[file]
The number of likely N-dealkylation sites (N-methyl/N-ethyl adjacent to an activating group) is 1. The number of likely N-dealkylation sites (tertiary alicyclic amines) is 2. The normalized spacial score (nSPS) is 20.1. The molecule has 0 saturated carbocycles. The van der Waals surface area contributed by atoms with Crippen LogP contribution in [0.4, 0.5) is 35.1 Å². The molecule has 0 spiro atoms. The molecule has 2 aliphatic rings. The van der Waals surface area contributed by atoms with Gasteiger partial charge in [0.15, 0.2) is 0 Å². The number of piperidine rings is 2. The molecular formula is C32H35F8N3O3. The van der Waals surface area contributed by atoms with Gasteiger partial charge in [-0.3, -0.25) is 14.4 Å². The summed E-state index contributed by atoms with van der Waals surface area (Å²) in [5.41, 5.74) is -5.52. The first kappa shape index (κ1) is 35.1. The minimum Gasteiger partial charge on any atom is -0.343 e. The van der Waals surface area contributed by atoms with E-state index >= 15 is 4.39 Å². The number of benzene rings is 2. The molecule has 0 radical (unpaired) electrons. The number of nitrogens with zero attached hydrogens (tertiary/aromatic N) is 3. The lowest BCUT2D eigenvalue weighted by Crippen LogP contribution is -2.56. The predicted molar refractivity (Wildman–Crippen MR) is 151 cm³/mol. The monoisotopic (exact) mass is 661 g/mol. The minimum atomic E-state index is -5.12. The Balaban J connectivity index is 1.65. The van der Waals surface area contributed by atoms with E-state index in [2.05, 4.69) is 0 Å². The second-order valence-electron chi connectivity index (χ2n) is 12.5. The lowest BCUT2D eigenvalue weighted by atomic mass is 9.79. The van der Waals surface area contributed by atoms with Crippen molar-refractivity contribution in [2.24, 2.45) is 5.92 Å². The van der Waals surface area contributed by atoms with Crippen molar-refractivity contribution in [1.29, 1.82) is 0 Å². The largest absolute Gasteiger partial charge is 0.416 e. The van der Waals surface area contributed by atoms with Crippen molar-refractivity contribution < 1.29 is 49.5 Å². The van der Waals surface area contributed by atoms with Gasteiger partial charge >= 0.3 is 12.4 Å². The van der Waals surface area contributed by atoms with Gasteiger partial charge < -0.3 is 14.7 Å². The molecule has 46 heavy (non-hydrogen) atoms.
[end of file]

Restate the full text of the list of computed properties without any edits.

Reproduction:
The number of likely N-dealkylation sites (N-methyl/N-ethyl adjacent to an activating group) is 1. The number of likely N-dealkylation sites (tertiary alicyclic amines) is 2. The normalized spacial score (nSPS) is 20.1. The molecule has 0 saturated carbocycles. The van der Waals surface area contributed by atoms with Crippen LogP contribution in [0.4, 0.5) is 35.1 Å². The molecule has 0 spiro atoms. The molecule has 2 aliphatic rings. The van der Waals surface area contributed by atoms with Gasteiger partial charge in [0.15, 0.2) is 0 Å². The number of piperidine rings is 2. The molecular formula is C32H35F8N3O3. The van der Waals surface area contributed by atoms with Gasteiger partial charge in [-0.3, -0.25) is 14.4 Å². The summed E-state index contributed by atoms with van der Waals surface area (Å²) in [5.41, 5.74) is -5.52. The first kappa shape index (κ1) is 35.1. The minimum Gasteiger partial charge on any atom is -0.343 e. The van der Waals surface area contributed by atoms with E-state index >= 15 is 4.39 Å². The number of benzene rings is 2. The molecule has 0 radical (unpaired) electrons. The number of nitrogens with zero attached hydrogens (tertiary/aromatic N) is 3. The lowest BCUT2D eigenvalue weighted by Crippen LogP contribution is -2.56. The predicted molar refractivity (Wildman–Crippen MR) is 151 cm³/mol. The monoisotopic (exact) mass is 661 g/mol. The minimum atomic E-state index is -5.12. The Balaban J connectivity index is 1.65. The van der Waals surface area contributed by atoms with E-state index in [2.05, 4.69) is 0 Å². The second-order valence-electron chi connectivity index (χ2n) is 12.5. The lowest BCUT2D eigenvalue weighted by atomic mass is 9.79. The van der Waals surface area contributed by atoms with Crippen molar-refractivity contribution in [2.24, 2.45) is 5.92 Å². The van der Waals surface area contributed by atoms with Crippen molar-refractivity contribution in [1.29, 1.82) is 0 Å². The largest absolute Gasteiger partial charge is 0.416 e. The van der Waals surface area contributed by atoms with Crippen molar-refractivity contribution < 1.29 is 49.5 Å². The van der Waals surface area contributed by atoms with Gasteiger partial charge >= 0.3 is 12.4 Å². The van der Waals surface area contributed by atoms with Gasteiger partial charge < -0.3 is 14.7 Å². The molecule has 46 heavy (non-hydrogen) atoms.